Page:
LONDON — Lord Nelson, Margaret Thatcher and the classic TV series “Upstairs Downstairs” are among the icons of Britishness that figure on the joint development slate between Pathe and BBC Films, backed by the U.K. Film Council.
Pathe and the BBC have unveiled the first five projects that they are developing together under their UKFC slate deal, which was announced a year ago.
Fay Weldon, who wrote the first episode of “Upstairs Downstairs” in 1971, will write the script of the new movie version for producers Mike Mansfield and Hilary McLaren Tipping.
Set in London at the beginning of the 20th century, it’s the story of the aristocratic Bellamy family and their servants, as the whole household deals with the loss of the family fortune in the South African Boer War.
“Thatcher,” as previously announced, focusses on the British Prime Minister in the 17 days immediately prior to the Falklands War. It’s being written by Brian Fillis for producer Damian Jones.
“Emma and Nelson” is the story of Emma Hamilton, the mistress of the 19th century admiral Lord Nelson, whose victory over the French fleet at the Battle of Trafalgar was one of the key turning points in British history. Mrs Hamilton played a vital political role ahead of the battle, but after Nelson was killed the British establishment turned on her.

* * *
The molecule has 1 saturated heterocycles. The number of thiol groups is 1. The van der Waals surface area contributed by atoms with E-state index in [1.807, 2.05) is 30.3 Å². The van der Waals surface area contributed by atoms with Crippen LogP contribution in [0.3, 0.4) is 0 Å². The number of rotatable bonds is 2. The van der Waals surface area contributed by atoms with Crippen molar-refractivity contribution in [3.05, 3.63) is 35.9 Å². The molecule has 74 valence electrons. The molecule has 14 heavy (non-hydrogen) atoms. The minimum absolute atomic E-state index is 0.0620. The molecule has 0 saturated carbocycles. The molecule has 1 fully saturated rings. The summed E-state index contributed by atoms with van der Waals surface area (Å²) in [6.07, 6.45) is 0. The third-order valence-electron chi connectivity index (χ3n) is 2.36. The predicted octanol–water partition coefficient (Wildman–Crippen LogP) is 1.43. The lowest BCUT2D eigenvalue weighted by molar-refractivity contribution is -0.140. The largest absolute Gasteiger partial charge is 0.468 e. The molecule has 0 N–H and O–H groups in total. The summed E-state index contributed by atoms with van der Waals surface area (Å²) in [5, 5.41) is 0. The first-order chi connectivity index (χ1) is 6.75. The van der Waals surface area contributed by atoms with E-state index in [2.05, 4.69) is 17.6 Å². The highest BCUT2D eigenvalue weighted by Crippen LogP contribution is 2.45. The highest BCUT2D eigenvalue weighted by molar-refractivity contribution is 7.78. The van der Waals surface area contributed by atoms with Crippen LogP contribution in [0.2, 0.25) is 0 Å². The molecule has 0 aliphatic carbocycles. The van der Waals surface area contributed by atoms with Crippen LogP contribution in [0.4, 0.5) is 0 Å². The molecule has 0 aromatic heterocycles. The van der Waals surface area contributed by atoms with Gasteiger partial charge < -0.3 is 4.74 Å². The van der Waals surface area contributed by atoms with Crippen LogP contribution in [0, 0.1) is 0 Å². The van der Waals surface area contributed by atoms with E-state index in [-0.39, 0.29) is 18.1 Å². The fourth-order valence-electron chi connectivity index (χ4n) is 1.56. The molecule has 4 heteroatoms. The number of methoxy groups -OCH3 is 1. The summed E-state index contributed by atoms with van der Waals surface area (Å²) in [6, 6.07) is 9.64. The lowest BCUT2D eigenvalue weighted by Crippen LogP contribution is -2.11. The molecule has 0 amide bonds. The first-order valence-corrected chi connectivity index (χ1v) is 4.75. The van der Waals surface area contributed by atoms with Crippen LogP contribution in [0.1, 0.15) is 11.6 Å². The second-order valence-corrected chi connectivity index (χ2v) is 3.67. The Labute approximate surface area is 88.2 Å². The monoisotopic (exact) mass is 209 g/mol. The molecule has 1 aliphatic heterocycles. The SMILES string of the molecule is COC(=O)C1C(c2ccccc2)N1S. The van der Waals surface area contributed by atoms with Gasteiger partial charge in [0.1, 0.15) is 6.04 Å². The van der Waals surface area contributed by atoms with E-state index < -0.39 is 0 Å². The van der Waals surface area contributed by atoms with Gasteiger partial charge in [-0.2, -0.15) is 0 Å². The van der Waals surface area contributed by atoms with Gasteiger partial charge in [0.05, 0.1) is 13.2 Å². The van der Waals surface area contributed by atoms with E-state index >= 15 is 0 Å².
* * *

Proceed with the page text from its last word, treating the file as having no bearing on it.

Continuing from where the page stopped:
Julian Fellowes is writing the script for Nick Barton and Suzanne Mackie of Harbour Pictures.
“Harry Potter” producer David Heyman is developing “The Thirteenth Tale,” based on the modern gothic novel by Diane Setterfield about a best-selling author who decides to tell the real story of her life to a young writer before she dies.
Finally, Paul Andrew Williams (“London to Brighton”) is writing “The Choir,” an original screenplay about a recently widowed old man who gets more than he bargained for when he joins an unconventional choir. Ken Marshall is producing for Steel Mill Pictures.
“We believe that this, our first slate, shows our ambition and our desire to secure the very best of British talent,” said Pathe UK managing director Cameron McCracken. “We have had to compete aggressively for these properties, and we are confident that the industry is now aware that we are ready to step up to the plate for the right projects.”
David Thompson, head of BBC Films, commented, “The co-development of this diverse group of exciting projects further strengthens the bond between Pathe and the BBC, and I am delighted that this relationship has been facilitated by the strategic intervention of the UKFC.”
The Pathe/BBC partnership is one of six slate development deals supported by UKFC.